By Jacqueline Hlavenka
Making art and creating change with one of America’s favorite vegetables
Adjunct art professor Jeffrey Allen Price uses potatoes as a way to get people together. He doesn’t cook them; he sculpts them.
Price who calls himself a potato guru sits outside the C.V. Starr cafe a with an eight-month-old potato that has shriveled up to a size no bigger than a fist.
This might seem like trash to most, Price considers it a work of art. “I don’t have to do very much to this at all,” Price says. “See? The potato is sculpture on its own,” he says.
A self-proclaimed potato artist, Price says the potato is a humble, accessible symbol that is abundant and unpretentious. “Everyone has some type of connection to it. I use the potato as a
lens to examine everything,” Price says.
Though Price defines himself as “unclassifiable,” he is a conceptual artist because all his projects have a specific meaning behind it. For Price, “thinking potato” is a humorous symbol for living a healthy, sustainable lifestyle that is constantly changing – just like the potato itself.
“I’ve used [it in] paintings and those are going to last but when I carve the potato, it is always transforming. I’m always learning from this process of transformation,” Price says.
Born in Arizona and raised in Missouri, Price started working with potatoes in 1996 as an undergraduate student at Missouri State University. Since then, he’s organized numerous potato-based festivals, including 2003’s Think Potato festival in St. James that focused on art, environmentalism, sustainable living and community involvement.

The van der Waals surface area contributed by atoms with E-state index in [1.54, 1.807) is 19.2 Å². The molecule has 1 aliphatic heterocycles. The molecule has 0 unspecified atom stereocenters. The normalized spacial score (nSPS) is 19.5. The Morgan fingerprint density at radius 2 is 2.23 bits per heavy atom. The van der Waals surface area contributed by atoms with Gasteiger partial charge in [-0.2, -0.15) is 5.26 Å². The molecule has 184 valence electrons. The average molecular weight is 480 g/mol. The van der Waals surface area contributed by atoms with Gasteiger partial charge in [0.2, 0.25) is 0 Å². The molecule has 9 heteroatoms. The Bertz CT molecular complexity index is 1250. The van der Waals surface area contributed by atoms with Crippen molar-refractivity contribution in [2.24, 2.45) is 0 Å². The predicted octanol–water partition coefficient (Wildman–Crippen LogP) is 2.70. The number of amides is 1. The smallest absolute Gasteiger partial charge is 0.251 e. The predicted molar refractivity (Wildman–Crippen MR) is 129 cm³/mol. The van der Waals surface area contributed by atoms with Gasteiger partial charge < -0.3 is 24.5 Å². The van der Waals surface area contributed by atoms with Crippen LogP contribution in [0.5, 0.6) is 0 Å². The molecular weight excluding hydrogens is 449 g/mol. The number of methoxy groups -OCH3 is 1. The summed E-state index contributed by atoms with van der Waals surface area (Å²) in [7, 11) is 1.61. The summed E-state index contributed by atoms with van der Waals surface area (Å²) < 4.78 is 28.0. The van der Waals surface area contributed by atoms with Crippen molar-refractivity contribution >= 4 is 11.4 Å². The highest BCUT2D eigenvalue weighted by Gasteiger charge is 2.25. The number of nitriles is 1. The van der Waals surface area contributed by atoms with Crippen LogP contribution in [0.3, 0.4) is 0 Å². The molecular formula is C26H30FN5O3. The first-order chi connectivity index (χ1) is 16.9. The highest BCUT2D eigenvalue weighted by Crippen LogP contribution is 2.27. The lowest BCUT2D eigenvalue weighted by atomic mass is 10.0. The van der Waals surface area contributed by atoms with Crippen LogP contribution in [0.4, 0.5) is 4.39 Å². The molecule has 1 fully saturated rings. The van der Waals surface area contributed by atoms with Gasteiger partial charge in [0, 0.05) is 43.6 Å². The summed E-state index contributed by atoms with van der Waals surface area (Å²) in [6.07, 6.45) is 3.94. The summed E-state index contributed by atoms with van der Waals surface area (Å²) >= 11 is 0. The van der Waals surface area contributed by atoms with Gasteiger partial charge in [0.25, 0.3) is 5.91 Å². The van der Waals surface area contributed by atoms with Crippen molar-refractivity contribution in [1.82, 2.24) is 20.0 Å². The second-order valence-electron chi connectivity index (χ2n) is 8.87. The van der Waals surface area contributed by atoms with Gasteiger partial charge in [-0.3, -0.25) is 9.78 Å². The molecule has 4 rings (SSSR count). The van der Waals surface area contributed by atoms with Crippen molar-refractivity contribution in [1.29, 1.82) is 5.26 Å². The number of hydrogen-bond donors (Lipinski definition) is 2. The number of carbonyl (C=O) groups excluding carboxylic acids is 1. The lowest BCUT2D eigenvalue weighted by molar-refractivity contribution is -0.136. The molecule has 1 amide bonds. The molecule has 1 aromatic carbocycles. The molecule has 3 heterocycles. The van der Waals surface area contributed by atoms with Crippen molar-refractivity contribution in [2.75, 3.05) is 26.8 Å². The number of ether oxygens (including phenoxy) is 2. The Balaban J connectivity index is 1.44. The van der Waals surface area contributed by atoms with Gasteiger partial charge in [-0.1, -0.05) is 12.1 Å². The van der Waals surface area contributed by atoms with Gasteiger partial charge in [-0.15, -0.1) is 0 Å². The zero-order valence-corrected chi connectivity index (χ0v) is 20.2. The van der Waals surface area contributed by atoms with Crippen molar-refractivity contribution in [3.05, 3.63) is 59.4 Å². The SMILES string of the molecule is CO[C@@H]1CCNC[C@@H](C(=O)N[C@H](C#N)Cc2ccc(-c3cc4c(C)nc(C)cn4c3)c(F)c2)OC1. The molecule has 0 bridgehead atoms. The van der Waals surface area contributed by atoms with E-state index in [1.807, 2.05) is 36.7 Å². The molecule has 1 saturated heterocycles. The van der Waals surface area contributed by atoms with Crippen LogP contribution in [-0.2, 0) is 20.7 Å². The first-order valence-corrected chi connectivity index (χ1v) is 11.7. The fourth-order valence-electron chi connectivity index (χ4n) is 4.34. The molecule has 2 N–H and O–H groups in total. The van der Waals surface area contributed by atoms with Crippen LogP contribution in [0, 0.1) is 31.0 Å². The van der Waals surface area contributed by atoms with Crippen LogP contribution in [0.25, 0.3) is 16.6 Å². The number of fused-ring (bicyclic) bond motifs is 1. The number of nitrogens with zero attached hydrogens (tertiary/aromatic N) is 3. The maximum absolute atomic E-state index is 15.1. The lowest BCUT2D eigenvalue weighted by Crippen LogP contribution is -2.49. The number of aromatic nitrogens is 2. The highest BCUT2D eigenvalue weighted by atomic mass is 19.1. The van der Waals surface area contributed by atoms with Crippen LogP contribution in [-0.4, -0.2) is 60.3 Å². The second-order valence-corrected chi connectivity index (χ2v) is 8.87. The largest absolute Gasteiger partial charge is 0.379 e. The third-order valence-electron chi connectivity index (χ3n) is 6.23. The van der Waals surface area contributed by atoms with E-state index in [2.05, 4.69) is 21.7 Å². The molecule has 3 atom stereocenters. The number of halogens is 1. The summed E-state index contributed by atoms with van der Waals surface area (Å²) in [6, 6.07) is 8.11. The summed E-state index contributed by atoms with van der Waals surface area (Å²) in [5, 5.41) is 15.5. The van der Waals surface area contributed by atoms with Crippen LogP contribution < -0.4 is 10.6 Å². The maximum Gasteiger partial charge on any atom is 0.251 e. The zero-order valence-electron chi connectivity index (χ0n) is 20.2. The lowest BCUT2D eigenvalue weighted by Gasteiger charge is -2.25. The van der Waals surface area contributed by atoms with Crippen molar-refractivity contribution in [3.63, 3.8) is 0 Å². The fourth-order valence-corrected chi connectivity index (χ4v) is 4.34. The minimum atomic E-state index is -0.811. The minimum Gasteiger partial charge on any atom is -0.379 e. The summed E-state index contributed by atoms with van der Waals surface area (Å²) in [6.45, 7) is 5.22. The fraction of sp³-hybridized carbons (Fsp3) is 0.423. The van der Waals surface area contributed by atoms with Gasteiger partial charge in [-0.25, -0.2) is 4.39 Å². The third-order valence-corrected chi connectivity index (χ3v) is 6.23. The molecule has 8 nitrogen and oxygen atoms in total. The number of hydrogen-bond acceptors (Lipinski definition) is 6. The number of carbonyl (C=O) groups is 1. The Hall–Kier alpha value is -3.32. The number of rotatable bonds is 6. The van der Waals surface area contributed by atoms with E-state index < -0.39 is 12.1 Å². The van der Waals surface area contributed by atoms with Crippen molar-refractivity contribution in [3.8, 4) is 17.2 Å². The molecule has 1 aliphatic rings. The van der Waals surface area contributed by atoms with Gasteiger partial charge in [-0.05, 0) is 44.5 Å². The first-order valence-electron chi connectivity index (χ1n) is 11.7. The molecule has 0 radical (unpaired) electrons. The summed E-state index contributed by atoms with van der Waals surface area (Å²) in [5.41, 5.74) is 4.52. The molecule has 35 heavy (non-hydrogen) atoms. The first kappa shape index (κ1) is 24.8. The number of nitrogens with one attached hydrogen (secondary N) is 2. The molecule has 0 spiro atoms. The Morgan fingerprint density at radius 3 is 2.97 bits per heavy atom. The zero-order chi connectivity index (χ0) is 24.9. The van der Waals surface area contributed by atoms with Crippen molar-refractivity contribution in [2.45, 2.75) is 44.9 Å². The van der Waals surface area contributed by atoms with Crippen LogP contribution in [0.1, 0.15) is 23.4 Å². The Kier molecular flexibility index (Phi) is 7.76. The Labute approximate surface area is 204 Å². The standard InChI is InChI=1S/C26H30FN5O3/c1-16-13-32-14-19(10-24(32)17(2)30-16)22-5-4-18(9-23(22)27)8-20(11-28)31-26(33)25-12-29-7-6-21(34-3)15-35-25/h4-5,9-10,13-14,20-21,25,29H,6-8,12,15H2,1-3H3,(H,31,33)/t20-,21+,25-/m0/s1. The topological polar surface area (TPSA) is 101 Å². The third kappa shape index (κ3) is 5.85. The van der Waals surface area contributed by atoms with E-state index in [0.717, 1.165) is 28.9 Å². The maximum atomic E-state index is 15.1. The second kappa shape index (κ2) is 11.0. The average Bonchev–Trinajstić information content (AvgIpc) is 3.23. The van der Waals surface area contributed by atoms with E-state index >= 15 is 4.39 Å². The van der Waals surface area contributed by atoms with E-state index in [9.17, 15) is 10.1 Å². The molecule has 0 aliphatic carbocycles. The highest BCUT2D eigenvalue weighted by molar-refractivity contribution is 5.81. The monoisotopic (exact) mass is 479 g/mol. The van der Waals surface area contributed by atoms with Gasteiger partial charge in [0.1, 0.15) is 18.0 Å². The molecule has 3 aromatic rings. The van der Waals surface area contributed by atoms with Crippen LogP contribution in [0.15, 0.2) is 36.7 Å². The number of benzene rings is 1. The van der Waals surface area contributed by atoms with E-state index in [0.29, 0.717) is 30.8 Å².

For Price, creating potato art is not just personal. It can bring people together.“I think this [potato] is political as well because I use it as a social vehicle,” Price says. “In 1996, I started organizing potato festivals as social events. If I am organizing a social event and say ‘let’s be a community,’ that’s political.”
“There’s an ephemeral quality of the potato,” he says. “ I once carved a self-portrait of me out of a potato and it was hilarious. I left on the skin for my hair and my beard and then it kind of shriveled away. This [the potato] is very fertile and vibrant right now but in a couple months it is going to dry out and it’s going to die.”
For the full story, check out the Spring issue of Pulse, available now.